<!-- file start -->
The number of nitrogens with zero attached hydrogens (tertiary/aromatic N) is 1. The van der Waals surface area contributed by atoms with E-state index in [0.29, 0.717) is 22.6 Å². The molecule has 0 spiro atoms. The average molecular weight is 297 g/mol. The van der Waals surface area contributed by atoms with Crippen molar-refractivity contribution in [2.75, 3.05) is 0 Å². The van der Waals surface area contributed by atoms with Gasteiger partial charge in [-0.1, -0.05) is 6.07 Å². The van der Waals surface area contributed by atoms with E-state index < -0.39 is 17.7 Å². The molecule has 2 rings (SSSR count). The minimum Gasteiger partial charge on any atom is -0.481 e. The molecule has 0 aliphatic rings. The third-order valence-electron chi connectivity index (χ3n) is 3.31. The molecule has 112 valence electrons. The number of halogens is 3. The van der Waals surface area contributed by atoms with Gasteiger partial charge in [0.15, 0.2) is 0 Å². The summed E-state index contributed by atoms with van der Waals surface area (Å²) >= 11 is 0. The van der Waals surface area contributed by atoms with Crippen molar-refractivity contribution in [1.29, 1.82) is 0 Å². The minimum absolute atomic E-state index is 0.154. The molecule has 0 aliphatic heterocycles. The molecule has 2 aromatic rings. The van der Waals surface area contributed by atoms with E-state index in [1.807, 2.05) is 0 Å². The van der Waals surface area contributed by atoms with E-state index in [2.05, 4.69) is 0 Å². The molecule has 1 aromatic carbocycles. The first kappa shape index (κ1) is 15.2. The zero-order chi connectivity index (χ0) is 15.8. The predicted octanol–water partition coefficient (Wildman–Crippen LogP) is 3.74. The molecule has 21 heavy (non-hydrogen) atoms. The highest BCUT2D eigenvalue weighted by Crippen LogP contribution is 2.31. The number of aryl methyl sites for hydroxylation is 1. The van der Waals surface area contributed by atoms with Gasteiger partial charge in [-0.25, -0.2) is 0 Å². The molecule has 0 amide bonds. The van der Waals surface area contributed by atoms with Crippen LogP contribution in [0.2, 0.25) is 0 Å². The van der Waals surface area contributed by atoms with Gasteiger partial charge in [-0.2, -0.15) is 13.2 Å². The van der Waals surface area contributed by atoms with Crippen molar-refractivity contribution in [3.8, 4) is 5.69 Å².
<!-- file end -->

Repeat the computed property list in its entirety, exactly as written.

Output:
The number of nitrogens with zero attached hydrogens (tertiary/aromatic N) is 1. The van der Waals surface area contributed by atoms with E-state index in [0.29, 0.717) is 22.6 Å². The molecule has 0 spiro atoms. The average molecular weight is 297 g/mol. The van der Waals surface area contributed by atoms with Crippen molar-refractivity contribution in [2.75, 3.05) is 0 Å². The van der Waals surface area contributed by atoms with Gasteiger partial charge in [-0.1, -0.05) is 6.07 Å². The van der Waals surface area contributed by atoms with E-state index < -0.39 is 17.7 Å². The molecule has 2 rings (SSSR count). The minimum Gasteiger partial charge on any atom is -0.481 e. The molecule has 0 aliphatic rings. The third-order valence-electron chi connectivity index (χ3n) is 3.31. The molecule has 112 valence electrons. The number of halogens is 3. The van der Waals surface area contributed by atoms with Gasteiger partial charge in [0.15, 0.2) is 0 Å². The summed E-state index contributed by atoms with van der Waals surface area (Å²) >= 11 is 0. The van der Waals surface area contributed by atoms with Crippen molar-refractivity contribution in [1.29, 1.82) is 0 Å². The minimum absolute atomic E-state index is 0.154. The molecule has 0 aliphatic heterocycles. The molecule has 2 aromatic rings. The van der Waals surface area contributed by atoms with E-state index in [1.807, 2.05) is 0 Å². The van der Waals surface area contributed by atoms with E-state index in [2.05, 4.69) is 0 Å². The molecule has 1 aromatic carbocycles. The first kappa shape index (κ1) is 15.2. The zero-order chi connectivity index (χ0) is 15.8. The predicted octanol–water partition coefficient (Wildman–Crippen LogP) is 3.74. The molecule has 21 heavy (non-hydrogen) atoms. The highest BCUT2D eigenvalue weighted by Crippen LogP contribution is 2.31. The number of aryl methyl sites for hydroxylation is 1. The van der Waals surface area contributed by atoms with Gasteiger partial charge in [-0.25, -0.2) is 0 Å². The molecule has 0 amide bonds. The van der Waals surface area contributed by atoms with Crippen LogP contribution in [0.2, 0.25) is 0 Å². The van der Waals surface area contributed by atoms with Gasteiger partial charge in [-0.2, -0.15) is 13.2 Å². The van der Waals surface area contributed by atoms with Crippen molar-refractivity contribution in [3.8, 4) is 5.69 Å².